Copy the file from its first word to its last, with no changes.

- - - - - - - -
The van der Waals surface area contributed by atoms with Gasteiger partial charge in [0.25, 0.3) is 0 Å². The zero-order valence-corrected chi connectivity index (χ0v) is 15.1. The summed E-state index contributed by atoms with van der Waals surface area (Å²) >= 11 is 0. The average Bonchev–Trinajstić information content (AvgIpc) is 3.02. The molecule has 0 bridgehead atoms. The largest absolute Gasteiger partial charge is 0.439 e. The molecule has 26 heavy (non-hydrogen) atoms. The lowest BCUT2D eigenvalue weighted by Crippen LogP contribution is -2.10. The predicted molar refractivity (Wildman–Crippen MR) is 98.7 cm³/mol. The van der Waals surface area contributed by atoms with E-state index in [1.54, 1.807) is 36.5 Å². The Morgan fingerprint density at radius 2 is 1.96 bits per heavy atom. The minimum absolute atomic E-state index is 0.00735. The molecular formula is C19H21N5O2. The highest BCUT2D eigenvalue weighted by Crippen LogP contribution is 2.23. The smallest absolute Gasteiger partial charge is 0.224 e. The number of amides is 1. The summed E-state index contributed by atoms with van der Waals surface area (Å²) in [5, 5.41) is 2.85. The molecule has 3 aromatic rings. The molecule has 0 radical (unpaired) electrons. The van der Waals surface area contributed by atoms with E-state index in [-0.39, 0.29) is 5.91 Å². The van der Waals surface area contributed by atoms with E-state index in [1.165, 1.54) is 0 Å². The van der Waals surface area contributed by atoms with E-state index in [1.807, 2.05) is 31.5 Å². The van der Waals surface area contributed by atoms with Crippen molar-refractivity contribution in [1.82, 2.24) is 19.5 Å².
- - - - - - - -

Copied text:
The van der Waals surface area contributed by atoms with Gasteiger partial charge in [0.25, 0.3) is 0 Å². The zero-order valence-corrected chi connectivity index (χ0v) is 15.1. The summed E-state index contributed by atoms with van der Waals surface area (Å²) >= 11 is 0. The average Bonchev–Trinajstić information content (AvgIpc) is 3.02. The molecule has 0 bridgehead atoms. The largest absolute Gasteiger partial charge is 0.439 e. The molecule has 26 heavy (non-hydrogen) atoms. The lowest BCUT2D eigenvalue weighted by Crippen LogP contribution is -2.10. The predicted molar refractivity (Wildman–Crippen MR) is 98.7 cm³/mol. The van der Waals surface area contributed by atoms with E-state index in [1.54, 1.807) is 36.5 Å². The Morgan fingerprint density at radius 2 is 1.96 bits per heavy atom. The minimum absolute atomic E-state index is 0.00735. The molecular formula is C19H21N5O2. The highest BCUT2D eigenvalue weighted by Crippen LogP contribution is 2.23. The smallest absolute Gasteiger partial charge is 0.224 e. The number of amides is 1. The summed E-state index contributed by atoms with van der Waals surface area (Å²) in [5, 5.41) is 2.85. The molecule has 3 aromatic rings. The molecule has 0 radical (unpaired) electrons. The van der Waals surface area contributed by atoms with E-state index in [-0.39, 0.29) is 5.91 Å². The van der Waals surface area contributed by atoms with E-state index in [1.165, 1.54) is 0 Å². The van der Waals surface area contributed by atoms with E-state index in [1.807, 2.05) is 31.5 Å². The van der Waals surface area contributed by atoms with Crippen molar-refractivity contribution in [1.82, 2.24) is 19.5 Å².